The three last Uighurs who had languished in the US military prison in Guantanamo Bay for over a decade despite facing no charges have been freed and sent to Slovakia, the Pentagon said Tuesday.
“This transfer and resettlement constitutes a significant milestone in our effort to close the detention facility at Guantanamo Bay,” Pentagon press secretary John Kirby said in a statement, thanking Slovakia for taking the three men in.
Yusef Abbas, 38, Saidullah Khalik, 36 and Hajiakbar Abdul Ghuper, 39, who were transferred from the US military base in Guantanamo Bay, southeastern Cuba, were the last of a group of 22 ethnic Chinese Muslims captured in a mountain camp in Afghanistan in 2001.
They had been cleared since 2008 for release from the detention facility — opened in the wake of the September 11, 2001 attacks on the United States — but Washington refused to return them to China where they faced persecution, and had struggled to find a third country to take them amid protests from Beijing.
Asked about pressure from China, Ian Moss, spokesman for the State Department’s office of the special envoy for the closure of Guantanamo, acknowledged there had been difficulties.
“The United States has worked diligently to generate resettlement opportunities for these three individuals and has engaged a number of different governments to seek their resettlement,” he told AFP.
“It is a challenging task to resettle anyone from Guantanamo, but the Uighurs presented a particularly complex set of circumstances.”
The three men were also the last of a group of five who had fought a long and unsuccessful battle to be relocated in the United States, which failed when the Supreme Court refused in April 2012 to take up their appeal.
All 22 Uighurs have been now resettled in six countries, including Albania, Bermuda, El Salvador, Palau, and Switzerland.
“The United States is grateful to the government of Slovakia for this humanitarian gesture and its willingness to support US efforts to close the Guantanamo Bay detention facility,” Kirby added in his statement.
State Department special envoy Cliff Sloan added Washington had cooperated closely with Slovakia over the transfers.
“We have worked together on humanitarian migration issues for many years, and this important humanitarian action reflects Slovakia’s sustained assistance, which, on the issue of Guantanamo, began in 2009,” Sloan said in a statement.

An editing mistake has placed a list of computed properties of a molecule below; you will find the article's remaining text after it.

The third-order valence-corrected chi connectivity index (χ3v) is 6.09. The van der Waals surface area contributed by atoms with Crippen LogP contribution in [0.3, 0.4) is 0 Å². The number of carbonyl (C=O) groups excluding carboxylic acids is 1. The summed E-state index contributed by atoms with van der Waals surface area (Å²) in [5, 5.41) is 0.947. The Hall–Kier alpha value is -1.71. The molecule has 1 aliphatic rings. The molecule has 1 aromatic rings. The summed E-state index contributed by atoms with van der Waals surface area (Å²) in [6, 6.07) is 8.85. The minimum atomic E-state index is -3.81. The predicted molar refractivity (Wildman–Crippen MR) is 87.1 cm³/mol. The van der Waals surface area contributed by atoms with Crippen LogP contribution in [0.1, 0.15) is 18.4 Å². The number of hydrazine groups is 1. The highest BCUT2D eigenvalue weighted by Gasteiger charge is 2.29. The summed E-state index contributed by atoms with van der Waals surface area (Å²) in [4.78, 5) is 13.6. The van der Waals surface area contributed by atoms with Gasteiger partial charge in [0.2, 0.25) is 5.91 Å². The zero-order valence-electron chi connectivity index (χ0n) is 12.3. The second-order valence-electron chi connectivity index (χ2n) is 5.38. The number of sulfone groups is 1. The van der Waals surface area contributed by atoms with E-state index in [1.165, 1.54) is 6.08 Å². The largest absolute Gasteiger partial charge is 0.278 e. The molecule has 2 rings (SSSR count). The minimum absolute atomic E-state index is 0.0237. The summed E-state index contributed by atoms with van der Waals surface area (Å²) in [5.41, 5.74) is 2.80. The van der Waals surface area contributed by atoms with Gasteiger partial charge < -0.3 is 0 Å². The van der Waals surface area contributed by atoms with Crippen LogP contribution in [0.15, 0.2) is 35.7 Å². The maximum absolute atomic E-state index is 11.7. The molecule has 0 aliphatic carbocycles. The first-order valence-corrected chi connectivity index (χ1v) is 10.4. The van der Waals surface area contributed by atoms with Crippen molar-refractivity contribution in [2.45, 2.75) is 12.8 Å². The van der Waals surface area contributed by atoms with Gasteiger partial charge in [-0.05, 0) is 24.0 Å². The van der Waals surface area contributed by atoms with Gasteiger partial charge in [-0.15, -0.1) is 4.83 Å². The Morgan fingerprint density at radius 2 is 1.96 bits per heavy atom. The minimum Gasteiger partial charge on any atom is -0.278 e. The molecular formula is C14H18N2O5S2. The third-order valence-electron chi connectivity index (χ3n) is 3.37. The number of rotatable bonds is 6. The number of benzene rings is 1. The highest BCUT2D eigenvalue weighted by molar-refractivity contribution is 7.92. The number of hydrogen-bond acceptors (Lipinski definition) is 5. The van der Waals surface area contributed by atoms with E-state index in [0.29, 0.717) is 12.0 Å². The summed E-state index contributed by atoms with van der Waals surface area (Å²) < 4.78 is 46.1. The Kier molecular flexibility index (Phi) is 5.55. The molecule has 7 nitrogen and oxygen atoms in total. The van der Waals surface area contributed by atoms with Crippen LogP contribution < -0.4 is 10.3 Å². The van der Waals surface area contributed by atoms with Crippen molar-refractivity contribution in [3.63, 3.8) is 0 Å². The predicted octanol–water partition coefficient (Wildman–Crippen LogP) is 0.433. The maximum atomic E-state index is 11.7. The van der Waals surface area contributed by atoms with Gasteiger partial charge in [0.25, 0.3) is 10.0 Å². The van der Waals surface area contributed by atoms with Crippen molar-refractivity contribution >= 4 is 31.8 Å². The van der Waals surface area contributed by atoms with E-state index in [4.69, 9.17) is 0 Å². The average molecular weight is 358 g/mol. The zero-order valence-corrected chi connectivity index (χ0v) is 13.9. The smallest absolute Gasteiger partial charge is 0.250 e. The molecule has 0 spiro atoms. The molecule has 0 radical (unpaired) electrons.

US President Barack Obama has pledged since taking office in 2009 to close the jail, which became a symbol of some of the worst excesses of the “war on terror” under the previous administration of president George W. Bush.
But Obama’s initial efforts stalled, stymied by Republicans’ refusal to allow detainees to be transferred to US soil either for trial or release.
In recent months efforts have accelerated as lawmakers work on easing restrictions to sending people back home or to third nations prepared to accept them.
A total of 155 prisoners now remain in Guantanamo, with 76 having been cleared for release, of which 55 hail from Yemen.
Six others were released this month, sent back to Algeria, Saudi Arabia and Sudan.
The Uighurs — members of a largely Muslim people who have long accused China of discrimination — were cleared years ago of wrongdoing and had been staying in a special part of the prison with a library and recreational space.
They hail from China’s western Xinjiang region, which in 2009 witnessed some of the country’s deadliest ethnic violence in years.
The Guantanamo releases were announced a day after a new outbreak of violence in the remote region, when Chinese authorities said they had shot dead eight “attackers” armed with knives and explosives during a “terrorist attack” on a police station.
An exiled Uighur group on Tuesday called for an independent investigation into the incident.
Copyright (2013) AFP. All rights reserved.
Business Insider Emails & Alerts
Site highlights each day to your inbox.